Quality Writing Environment
Brief Explanation & Research
- A quality writing environment is created when the following important ideas, concepts, processes and structures are in place. In the article “Writing is Taught Not Caught” by Carol Jago, giving student meaningful choices to write about, having them write frequently, offering meaningful and timely feedback, and explicit teaching of skills create quality writing classrooms throughout the school.
Clearly Identified Key Outcomes
Essential Components of a Quality Writing Classroom
- Intentional and thorough long-range plans including the genre/type of writing focus for each month aligned with outcomes, strategies or techniques being explicitly taught.
- Time spent writing every day :Allington recommends 60 minutes daily across curriculum. The length of time spent during a single writing session depends on the age/grade of student.
- Intentionally building writing stamina – students write for extended periods of time
- Student expectations and behaviours explicitly taught
- Predictable writing routine established/explicitly taught: prewriting, drafting, editing, revising, publishing. Purposeful publishing should limited to when it makes sense for presentation or sharing. Over publishing can lead to redundancy and inefficient use of writing time.
- Conferencing with teacher – frequent feedback, individualized instruction, goal setting – as teacher circulates or during individual conferences
- Safe environment for risk taking (teacher models making mistakes, editing, revising; writing is a messy process!)
- Teachers being risk-takers with their own writing and modelling
- Explicit teaching of outcomes, strategies, and skills
- Mini-lessons taught – ⅓ explicit teaching, ⅔ writing time
- Teacher modelling: strategies, techniques, own thinking or ‘think alouds’
- Gradual release method of instruction: I do, we do, you do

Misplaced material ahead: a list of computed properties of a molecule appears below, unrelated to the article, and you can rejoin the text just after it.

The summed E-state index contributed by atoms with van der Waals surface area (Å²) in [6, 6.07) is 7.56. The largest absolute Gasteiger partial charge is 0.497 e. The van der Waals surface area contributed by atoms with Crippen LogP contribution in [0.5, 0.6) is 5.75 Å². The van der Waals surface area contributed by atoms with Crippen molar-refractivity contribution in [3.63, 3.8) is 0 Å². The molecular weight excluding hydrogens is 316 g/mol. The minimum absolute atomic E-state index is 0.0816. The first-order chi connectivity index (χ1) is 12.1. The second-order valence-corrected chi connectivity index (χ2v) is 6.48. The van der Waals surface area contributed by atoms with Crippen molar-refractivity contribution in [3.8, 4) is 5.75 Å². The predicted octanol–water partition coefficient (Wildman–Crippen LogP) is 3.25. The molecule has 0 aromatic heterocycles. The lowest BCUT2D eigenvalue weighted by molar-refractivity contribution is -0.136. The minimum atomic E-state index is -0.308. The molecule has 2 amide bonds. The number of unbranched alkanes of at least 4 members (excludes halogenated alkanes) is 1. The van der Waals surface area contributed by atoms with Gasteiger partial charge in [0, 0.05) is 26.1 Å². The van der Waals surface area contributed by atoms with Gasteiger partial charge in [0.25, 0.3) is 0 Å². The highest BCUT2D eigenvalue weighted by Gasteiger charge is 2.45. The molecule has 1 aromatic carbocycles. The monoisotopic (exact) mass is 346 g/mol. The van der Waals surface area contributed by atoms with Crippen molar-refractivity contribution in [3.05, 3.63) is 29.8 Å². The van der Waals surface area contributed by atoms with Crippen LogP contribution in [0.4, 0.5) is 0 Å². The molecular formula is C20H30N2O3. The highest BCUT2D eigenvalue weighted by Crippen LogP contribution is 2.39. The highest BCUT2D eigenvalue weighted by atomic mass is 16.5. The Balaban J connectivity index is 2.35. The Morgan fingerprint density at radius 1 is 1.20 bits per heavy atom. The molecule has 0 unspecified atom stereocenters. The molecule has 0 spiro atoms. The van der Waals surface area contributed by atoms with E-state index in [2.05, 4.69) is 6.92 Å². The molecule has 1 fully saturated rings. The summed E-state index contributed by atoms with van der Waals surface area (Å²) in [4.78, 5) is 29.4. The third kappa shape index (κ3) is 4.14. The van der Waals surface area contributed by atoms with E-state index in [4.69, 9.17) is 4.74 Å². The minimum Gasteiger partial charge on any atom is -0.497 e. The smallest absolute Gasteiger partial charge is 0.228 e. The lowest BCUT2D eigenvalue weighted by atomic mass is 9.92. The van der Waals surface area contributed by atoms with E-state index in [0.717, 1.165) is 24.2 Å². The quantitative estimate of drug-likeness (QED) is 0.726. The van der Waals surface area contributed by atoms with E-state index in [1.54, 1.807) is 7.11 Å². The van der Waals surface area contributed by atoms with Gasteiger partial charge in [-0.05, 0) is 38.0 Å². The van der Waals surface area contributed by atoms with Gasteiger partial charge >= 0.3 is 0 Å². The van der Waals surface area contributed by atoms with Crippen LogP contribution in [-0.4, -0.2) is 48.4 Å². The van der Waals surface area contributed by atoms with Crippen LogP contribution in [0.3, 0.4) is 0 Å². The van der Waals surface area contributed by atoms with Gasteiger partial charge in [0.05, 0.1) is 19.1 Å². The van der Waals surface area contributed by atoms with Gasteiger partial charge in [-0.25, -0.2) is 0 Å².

- Mentor texts (published or student exemplars) used to model strategies, techniques, word choice etc.
- Reading / writing connection made explicit for students
- Focus on one area at a time for editing and revising (avoid overwhelming students)
- Writing to learn strategies used throughout the day – quick writes, summaries, exit slips, etc.
- Writing is happening across all subject areas (ie. Math Journals: writing “how to’, key understanding, important steps)
- Spontaneous and authentic writing opportunities are incorporated throughout the day as they emerge
- Writing for authentic purposes
- Students have choice of topic which increases engagement
- Build confidence with a lot of encouragement and success
- Small steps and successes are celebrated
- Enthusiasm – model and celebrate all attempts and products
- Writing is viewed as a social activity (talking while planning, revising, idea sharing, collaboratively writing etc)
- Students share their writing every day throughout the writing process (increases motivation, builds understanding, expands vocabulary, and provides ideas)
- Oral language and conversation is foundational as it builds vocabulary and helps to clarify ideas
- Students use what has already been taught: legible letters, capitals, punctuation, word wall words, personal dictionary words, specific strategies.
- Utilize resources to remove barriers – word walls/word lists, assistive technology, personal dictionary, scribe, graphic organizers etc.
- Individualized writing instruction: know your students and be able to identify 1-2 areas for each student that he/she needs to work on.
French Immersion – 3x more time pre-planning, scaffolding, vocabulary development prior to writing
- Guest authors for inspiration and teaching
- Daily 5 by The Two Sisters
- 6+ Traits Writing by Ruth Culham
- VOICES – Vocabulary, Organization, Ideas, Conventions, Excellent word choice, Sentence Fluency
- Write Like This by Kelly Gallagher
- What Really Matters in Writing Instruction by Cunningham and Cunningham
- Reading in the Wild by Donalyn Miller (reading and writing connection)